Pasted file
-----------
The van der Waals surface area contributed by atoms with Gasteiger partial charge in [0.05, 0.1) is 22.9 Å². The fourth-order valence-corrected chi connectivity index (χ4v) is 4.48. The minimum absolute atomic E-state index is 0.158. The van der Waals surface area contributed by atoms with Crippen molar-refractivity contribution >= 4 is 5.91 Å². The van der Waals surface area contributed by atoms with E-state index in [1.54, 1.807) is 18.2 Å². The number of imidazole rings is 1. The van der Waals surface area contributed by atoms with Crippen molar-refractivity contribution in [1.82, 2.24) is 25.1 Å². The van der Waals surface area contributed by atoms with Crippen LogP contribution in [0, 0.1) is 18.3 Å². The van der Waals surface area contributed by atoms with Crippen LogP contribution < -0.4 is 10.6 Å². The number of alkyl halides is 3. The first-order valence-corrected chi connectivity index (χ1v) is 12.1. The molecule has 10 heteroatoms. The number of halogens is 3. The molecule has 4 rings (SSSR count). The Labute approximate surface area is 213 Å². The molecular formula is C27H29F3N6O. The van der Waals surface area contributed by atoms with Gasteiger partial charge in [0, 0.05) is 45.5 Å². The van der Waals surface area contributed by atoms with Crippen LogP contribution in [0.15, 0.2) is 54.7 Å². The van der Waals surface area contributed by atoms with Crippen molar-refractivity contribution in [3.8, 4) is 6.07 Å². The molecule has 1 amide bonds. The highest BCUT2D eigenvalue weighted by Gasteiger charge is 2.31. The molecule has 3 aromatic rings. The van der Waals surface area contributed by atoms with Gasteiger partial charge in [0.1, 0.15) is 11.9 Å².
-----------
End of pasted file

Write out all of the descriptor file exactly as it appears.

The van der Waals surface area contributed by atoms with Gasteiger partial charge in [0.05, 0.1) is 22.9 Å². The fourth-order valence-corrected chi connectivity index (χ4v) is 4.48. The minimum absolute atomic E-state index is 0.158. The van der Waals surface area contributed by atoms with Crippen molar-refractivity contribution >= 4 is 5.91 Å². The van der Waals surface area contributed by atoms with E-state index in [1.54, 1.807) is 18.2 Å². The number of imidazole rings is 1. The van der Waals surface area contributed by atoms with Crippen molar-refractivity contribution in [1.82, 2.24) is 25.1 Å². The van der Waals surface area contributed by atoms with Crippen LogP contribution in [0, 0.1) is 18.3 Å². The van der Waals surface area contributed by atoms with Crippen LogP contribution < -0.4 is 10.6 Å². The number of alkyl halides is 3. The first-order valence-corrected chi connectivity index (χ1v) is 12.1. The molecule has 10 heteroatoms. The number of halogens is 3. The molecule has 4 rings (SSSR count). The Labute approximate surface area is 213 Å². The molecular formula is C27H29F3N6O. The van der Waals surface area contributed by atoms with Gasteiger partial charge in [0, 0.05) is 45.5 Å². The van der Waals surface area contributed by atoms with Crippen LogP contribution in [0.15, 0.2) is 54.7 Å². The van der Waals surface area contributed by atoms with Crippen molar-refractivity contribution in [3.8, 4) is 6.07 Å². The molecule has 1 amide bonds. The highest BCUT2D eigenvalue weighted by Gasteiger charge is 2.31. The molecule has 3 aromatic rings. The van der Waals surface area contributed by atoms with Gasteiger partial charge in [0.1, 0.15) is 11.9 Å².